Of course, this also means major time and money. “Before using Call-Em All,” Angel says, “it took a lot of hours to stay in constant contact with our officials. It consisted of team members making one-on-one contact by phone. And we would also do mass mailings, which would consume a lot of time.”

To make things better, Angel and her colleagues on the Operations/Staffing Team searched for a tool that would add speed and efficiency to their communication efforts. “We wanted to see what opportunities were out there that would allow us to communicate more effectively,” she explains. 

They found Call-Em-All and quickly decided that it was the fast, reliable solution they were looking for. 

Calling (or texting) ‘em all

Call-Em-All functions, basically, as a web-based control panel for sending recorded voice messages or texts to a lot of people at once. “The process for using it is simple,” Angel observes. “You create your contact list, record a voice or text message, and send it out at your preferred scheduled time.” 

The platform comes with plenty of options, too. For instance, you can send the same message to everyone -- which makes sense when, for instance, you have a reminder that’s relevant for the whole group -- or, you can send a specific message to a select group of users, which is perfect for sending poll workers those precinct assignments that they get so excited about.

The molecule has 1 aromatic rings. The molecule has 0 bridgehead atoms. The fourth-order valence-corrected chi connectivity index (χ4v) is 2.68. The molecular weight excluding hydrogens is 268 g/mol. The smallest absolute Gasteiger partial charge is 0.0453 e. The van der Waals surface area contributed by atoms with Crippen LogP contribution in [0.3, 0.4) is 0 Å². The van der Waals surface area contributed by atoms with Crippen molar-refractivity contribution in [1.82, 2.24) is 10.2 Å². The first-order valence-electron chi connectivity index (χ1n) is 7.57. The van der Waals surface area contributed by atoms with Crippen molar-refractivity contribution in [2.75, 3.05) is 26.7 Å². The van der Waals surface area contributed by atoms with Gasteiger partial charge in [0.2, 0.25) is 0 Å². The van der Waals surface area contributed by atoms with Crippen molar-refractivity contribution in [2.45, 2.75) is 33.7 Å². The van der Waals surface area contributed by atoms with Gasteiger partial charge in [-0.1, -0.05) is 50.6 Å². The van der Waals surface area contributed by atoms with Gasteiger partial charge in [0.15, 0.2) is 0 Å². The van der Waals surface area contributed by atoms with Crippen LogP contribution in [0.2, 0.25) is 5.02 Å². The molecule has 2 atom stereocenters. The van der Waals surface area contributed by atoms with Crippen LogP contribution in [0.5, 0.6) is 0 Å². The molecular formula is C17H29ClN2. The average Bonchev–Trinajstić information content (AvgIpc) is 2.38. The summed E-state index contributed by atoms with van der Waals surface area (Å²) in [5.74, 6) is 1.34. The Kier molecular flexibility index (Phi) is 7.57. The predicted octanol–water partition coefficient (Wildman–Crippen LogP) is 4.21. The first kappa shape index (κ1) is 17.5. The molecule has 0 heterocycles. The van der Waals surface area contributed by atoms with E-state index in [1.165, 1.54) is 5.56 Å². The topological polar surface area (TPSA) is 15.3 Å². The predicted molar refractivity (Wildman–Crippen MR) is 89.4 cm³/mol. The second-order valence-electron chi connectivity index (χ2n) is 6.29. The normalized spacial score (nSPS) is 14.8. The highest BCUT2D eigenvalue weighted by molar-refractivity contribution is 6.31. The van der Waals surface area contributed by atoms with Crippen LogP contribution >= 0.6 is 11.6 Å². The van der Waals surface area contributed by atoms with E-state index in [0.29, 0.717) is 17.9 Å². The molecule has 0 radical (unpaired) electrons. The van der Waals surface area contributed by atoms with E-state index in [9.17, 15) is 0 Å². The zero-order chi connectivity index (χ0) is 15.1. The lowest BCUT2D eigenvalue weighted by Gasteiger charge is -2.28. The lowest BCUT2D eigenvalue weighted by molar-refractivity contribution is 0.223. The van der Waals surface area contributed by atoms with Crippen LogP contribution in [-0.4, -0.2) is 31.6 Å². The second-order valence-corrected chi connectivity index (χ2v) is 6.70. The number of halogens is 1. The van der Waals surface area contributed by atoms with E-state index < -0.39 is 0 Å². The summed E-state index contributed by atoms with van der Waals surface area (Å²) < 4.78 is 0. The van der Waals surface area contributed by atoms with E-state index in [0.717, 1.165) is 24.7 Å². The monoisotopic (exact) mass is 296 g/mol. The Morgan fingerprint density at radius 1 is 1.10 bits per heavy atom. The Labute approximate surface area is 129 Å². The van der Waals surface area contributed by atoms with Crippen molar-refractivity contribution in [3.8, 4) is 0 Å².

Because of Call-Em-All’s versatility, Angel and her team use it for a number of different functions. Targeting their Precinct Officials, they send out their precinct assignment notifications, as well as reminders about trainings and important dates and alerts about inclement weather.

Staff outside the Board of Elections office, with Angel Perkins holding star. Photo courtesy of Angel Perkins.

Staff outside the Board of Elections office, with Angel Perkins holding star. Photo courtesy of Angel Perkins.

But it’s useful not only for providing information to the poll workers; the Operations/Staffing team also use it to collect information about the 202 polling locations that they use. “We send test calls to polling place facilities,” Angel describes, “to ensure modem lines in the precincts are working and to determine what lines need to be repaired.”